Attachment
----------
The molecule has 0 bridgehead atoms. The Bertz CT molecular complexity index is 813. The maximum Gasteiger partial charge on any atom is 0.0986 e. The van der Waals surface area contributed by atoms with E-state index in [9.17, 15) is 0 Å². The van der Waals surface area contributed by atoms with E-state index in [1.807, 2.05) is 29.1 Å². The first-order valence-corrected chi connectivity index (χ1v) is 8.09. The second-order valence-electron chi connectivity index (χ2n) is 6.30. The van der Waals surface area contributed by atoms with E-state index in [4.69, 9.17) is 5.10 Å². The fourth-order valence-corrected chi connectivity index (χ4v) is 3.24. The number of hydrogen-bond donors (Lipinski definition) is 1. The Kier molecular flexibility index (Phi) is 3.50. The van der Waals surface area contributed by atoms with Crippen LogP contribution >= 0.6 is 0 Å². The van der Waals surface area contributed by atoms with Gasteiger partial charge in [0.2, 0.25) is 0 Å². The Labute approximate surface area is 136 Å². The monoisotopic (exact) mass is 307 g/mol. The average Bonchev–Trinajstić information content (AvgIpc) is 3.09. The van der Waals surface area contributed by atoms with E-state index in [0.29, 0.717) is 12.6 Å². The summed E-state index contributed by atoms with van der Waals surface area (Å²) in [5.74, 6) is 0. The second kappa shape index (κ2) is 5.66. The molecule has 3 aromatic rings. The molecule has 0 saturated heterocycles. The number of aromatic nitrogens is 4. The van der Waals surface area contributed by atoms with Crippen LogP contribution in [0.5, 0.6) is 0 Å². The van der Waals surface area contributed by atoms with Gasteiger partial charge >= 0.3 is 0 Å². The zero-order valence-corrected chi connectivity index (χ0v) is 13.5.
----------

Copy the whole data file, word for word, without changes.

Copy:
The molecule has 0 bridgehead atoms. The Bertz CT molecular complexity index is 813. The maximum Gasteiger partial charge on any atom is 0.0986 e. The van der Waals surface area contributed by atoms with E-state index in [9.17, 15) is 0 Å². The van der Waals surface area contributed by atoms with E-state index in [1.807, 2.05) is 29.1 Å². The first-order valence-corrected chi connectivity index (χ1v) is 8.09. The second-order valence-electron chi connectivity index (χ2n) is 6.30. The van der Waals surface area contributed by atoms with E-state index in [4.69, 9.17) is 5.10 Å². The fourth-order valence-corrected chi connectivity index (χ4v) is 3.24. The number of hydrogen-bond donors (Lipinski definition) is 1. The Kier molecular flexibility index (Phi) is 3.50. The van der Waals surface area contributed by atoms with Crippen LogP contribution >= 0.6 is 0 Å². The van der Waals surface area contributed by atoms with Gasteiger partial charge in [0.2, 0.25) is 0 Å². The Labute approximate surface area is 136 Å². The monoisotopic (exact) mass is 307 g/mol. The average Bonchev–Trinajstić information content (AvgIpc) is 3.09. The van der Waals surface area contributed by atoms with E-state index in [0.29, 0.717) is 12.6 Å². The summed E-state index contributed by atoms with van der Waals surface area (Å²) in [5.74, 6) is 0. The second kappa shape index (κ2) is 5.66. The molecule has 3 aromatic rings. The molecule has 0 saturated heterocycles. The number of aromatic nitrogens is 4. The van der Waals surface area contributed by atoms with Crippen LogP contribution in [0.5, 0.6) is 0 Å². The van der Waals surface area contributed by atoms with Gasteiger partial charge >= 0.3 is 0 Å². The zero-order valence-corrected chi connectivity index (χ0v) is 13.5.